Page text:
Gas Detection Using Enrichment-Enhanced Photoacoustic Spectroscopy

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Gas Detection Using Enrichment-Enhanced Photoacoustic Spectroscopy

In a recent article published in Sensors and Actuators B: Chemical, researchers introduced an innovative method called enrichment-enhanced photoacoustic spectroscopy (PAS). This technique improves the gas detection sensitivity of PAS by using vertical graphene (VG) as an enrichment material.

The study explored VG’s potential to improve the detection limit of nitric oxide (NO) in gas mixtures, aiming to create a more sensitive and accurate system for air pollution monitoring and non-invasive medical diagnosis.



Gas detection is critical for air quality monitoring, environmental protection, industrial safety, and medical diagnosis. Among traditional gas detection methods, such as electrochemical sensors, semiconductor sensors, gas chromatography, and optical techniques, optical methods are getting attention due to their high sensitivity, quick response, and real-time capabilities.

PAS is a widely used optical technique for detecting gases. It measures sound waves produced when modulated light is absorbed by gas molecules. The strength of the PAS signal depends on both the light power and gas concentration.

However, boosting light power can lead to detector saturation or damage, and increasing gas concentration may be impractical. Therefore, enhancing gas concentration before it reaches the PAS sensor is essential for improving detection sensitivity.

About the Research

The authors proposed a novel method utilizing VG as an enrichment material to enhance the concentration of gas samples before they reach the PAS sensor. VG consists of graphene nanosheets oriented perpendicularly to a substrate, forming a dense, forest-like structure. VG’s large surface area and high chemical reactivity make it suitable for absorbing and desorbing gas molecules.

The researchers designed an enrichment cell with VG and integrated it with a PAS sensor specifically for NO detection, a harmful gas that can cause air pollution and various diseases.

The enrichment cell was equipped with a heating system and valves to control gas flow and operated through three phases: refresh, enrichment, and measuring. During the refresh phase, VG adsorbed NO molecules from a gas mixture. In the enrichment phase, the VG was heated to 150 °C to release NO, increasing its concentration in the cell. In the measuring phase, this enriched gas mixture was sent to the PAS sensor for detection.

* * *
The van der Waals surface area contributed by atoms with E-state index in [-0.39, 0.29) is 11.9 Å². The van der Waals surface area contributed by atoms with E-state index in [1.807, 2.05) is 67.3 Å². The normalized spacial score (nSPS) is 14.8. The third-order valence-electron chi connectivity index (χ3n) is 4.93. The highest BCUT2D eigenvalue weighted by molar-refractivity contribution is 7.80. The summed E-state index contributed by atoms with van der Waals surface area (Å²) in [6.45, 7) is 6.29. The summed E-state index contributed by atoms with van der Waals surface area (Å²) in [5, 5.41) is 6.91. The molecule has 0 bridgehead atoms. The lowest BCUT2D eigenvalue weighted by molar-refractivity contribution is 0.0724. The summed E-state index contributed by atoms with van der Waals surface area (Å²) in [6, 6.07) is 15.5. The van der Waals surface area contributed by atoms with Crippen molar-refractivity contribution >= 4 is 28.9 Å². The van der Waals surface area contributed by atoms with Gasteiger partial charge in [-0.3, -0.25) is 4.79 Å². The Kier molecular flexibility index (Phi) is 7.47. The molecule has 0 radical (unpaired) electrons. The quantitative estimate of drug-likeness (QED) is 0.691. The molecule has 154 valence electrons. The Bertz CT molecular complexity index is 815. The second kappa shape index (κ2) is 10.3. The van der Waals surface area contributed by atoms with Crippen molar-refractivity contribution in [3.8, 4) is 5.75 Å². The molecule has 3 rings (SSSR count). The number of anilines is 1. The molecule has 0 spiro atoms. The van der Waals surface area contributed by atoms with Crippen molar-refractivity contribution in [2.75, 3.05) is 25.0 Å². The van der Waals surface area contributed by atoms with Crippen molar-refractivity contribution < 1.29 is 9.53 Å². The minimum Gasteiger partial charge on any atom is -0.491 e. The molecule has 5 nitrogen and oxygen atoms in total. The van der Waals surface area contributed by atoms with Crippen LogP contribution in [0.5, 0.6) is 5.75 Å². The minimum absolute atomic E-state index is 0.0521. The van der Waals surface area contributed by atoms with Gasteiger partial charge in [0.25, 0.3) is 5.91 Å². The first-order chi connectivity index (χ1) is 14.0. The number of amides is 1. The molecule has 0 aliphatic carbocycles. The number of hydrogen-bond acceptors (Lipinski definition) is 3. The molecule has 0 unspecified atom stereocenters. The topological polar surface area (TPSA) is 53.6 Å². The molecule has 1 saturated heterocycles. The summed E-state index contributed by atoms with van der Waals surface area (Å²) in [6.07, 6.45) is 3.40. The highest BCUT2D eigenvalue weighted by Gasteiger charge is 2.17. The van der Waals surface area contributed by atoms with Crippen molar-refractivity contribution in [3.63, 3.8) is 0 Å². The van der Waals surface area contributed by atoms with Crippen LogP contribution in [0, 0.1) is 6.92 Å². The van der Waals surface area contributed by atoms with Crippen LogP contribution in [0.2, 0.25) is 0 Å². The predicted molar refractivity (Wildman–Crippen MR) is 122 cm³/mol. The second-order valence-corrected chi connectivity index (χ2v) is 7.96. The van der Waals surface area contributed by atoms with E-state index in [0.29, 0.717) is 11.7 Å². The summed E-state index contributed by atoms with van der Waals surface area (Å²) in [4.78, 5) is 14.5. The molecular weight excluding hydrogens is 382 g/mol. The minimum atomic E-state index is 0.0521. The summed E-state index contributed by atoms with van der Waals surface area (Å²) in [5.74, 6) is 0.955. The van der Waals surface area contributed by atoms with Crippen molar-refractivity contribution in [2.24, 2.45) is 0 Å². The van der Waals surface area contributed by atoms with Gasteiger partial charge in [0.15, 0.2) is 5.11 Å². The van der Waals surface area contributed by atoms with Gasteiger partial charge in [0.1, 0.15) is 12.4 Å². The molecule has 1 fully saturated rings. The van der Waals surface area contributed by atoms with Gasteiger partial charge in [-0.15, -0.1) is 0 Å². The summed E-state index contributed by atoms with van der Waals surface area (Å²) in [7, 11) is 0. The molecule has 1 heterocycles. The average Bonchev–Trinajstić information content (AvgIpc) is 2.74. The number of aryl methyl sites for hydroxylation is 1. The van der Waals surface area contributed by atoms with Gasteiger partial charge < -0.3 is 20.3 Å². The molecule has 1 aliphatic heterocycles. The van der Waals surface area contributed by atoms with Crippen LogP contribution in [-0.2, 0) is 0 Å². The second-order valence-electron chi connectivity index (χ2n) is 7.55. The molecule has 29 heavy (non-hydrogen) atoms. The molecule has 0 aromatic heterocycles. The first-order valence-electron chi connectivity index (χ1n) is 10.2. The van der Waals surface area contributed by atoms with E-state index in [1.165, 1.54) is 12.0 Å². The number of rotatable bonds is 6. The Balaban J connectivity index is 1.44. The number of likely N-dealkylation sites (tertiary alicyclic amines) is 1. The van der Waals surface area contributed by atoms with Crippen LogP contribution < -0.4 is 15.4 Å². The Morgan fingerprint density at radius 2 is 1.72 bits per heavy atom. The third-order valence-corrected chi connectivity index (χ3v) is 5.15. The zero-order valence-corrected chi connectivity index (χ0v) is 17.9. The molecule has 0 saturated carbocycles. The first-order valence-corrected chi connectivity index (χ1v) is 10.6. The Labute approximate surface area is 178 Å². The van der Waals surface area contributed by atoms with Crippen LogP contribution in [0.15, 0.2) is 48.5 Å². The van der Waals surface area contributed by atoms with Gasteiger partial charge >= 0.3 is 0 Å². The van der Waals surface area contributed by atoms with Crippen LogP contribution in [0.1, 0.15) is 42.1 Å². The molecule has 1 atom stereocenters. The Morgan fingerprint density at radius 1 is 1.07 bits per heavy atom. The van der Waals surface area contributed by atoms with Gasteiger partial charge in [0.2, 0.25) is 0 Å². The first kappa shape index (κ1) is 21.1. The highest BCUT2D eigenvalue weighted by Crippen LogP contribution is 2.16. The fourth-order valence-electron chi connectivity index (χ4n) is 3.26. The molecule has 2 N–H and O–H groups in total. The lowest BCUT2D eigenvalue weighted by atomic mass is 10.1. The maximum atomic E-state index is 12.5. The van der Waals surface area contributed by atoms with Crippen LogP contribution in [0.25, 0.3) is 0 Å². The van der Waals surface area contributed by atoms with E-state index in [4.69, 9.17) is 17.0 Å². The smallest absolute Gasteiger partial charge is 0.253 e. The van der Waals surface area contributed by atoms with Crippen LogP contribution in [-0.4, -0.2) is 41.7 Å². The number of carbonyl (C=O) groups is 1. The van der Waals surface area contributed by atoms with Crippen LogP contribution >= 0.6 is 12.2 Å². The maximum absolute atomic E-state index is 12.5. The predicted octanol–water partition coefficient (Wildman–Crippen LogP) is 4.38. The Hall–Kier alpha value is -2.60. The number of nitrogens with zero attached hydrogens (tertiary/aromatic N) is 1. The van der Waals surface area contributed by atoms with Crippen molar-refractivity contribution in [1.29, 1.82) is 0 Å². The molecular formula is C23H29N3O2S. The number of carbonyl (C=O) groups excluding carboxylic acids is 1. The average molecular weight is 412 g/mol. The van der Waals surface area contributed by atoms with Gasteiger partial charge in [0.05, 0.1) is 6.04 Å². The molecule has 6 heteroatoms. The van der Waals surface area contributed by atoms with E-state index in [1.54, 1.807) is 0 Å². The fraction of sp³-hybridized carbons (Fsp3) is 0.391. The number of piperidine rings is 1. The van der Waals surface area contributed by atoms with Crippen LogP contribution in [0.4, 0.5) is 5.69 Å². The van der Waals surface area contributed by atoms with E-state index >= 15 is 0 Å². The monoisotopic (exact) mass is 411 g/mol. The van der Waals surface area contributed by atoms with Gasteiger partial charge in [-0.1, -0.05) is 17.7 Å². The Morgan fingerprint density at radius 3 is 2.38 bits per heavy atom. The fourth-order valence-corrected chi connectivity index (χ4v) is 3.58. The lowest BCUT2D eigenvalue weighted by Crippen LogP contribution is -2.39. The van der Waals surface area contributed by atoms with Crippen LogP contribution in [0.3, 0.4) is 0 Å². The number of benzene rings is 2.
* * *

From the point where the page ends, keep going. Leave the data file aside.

For the PAS sensor, the study employed a distributed feedback quantum cascade laser (DFB-QCL) with a wavelength of 5263 nm as the excitation light source. This laser was precisely tuned to the NO absorption line at 1900.08 cm⁻¹.

Using the 2f wavelength modulation spectroscopy (2f-WMS) technique, the researchers reconstructed the NO absorption line and demodulated the PAS signal. The differential photoacoustic cell, equipped with two microphones, measured the resulting sound waves.

Research Findings

The authors optimized the laser current’s modulation depth to maximize the PAS signal. They found that the optimal modulation depth was 14 mA. They also tested the repeatability and consistency of the enrichment process by conducting three measurements under identical conditions. During the measuring phase, the PAS signal increased compared to the refresh and enrichment phases, demonstrating the enrichment method’s effectiveness.

To evaluate the sensor’s performance, the researchers assessed the PAS sensor’s linearity and sensitivity with and without enrichment. They used a gas dilution system to prepare various NO concentrations ranging from 0 to 1000 parts per billion (ppb).

The results showed a linear relationship between the PAS signal and NO concentration in both scenarios. However, with the enrichment method, the sensor’s sensitivity improved by an order of magnitude. The minimum detection limit of the PAS sensor was 14 ppb without enrichment and 1.3 ppb with enrichment, a record value for NO detection using PAS-based techniques.


The proposed enrichment-enhanced PAS method can be extended to detect other trace gasses that VG can adsorb and desorb, such as carbon monoxide, hydrogen sulfide, ammonia, and volatile organic compounds.

Additionally, this method can be integrated with other PAS-based techniques, like quartz-enhanced PAS and cantilever-enhanced PAS, to further enhance detection performance.

This versatile approach holds potential for various fields requiring high-sensitivity gas detection, including environmental monitoring, industrial process control, biomedical diagnosis, and security.


In summary, the novel approach of using VG significantly enhanced the detection sensitivity of PAS, achieving a detection limit of 1.3 ppb. This method is simple, robust, and versatile, with potential applications for detecting various gas species and integrating with other PAS-based techniques.

The authors suggested further optimizing the enrichment cell design and the heating system to expand its use for detecting additional gasses.

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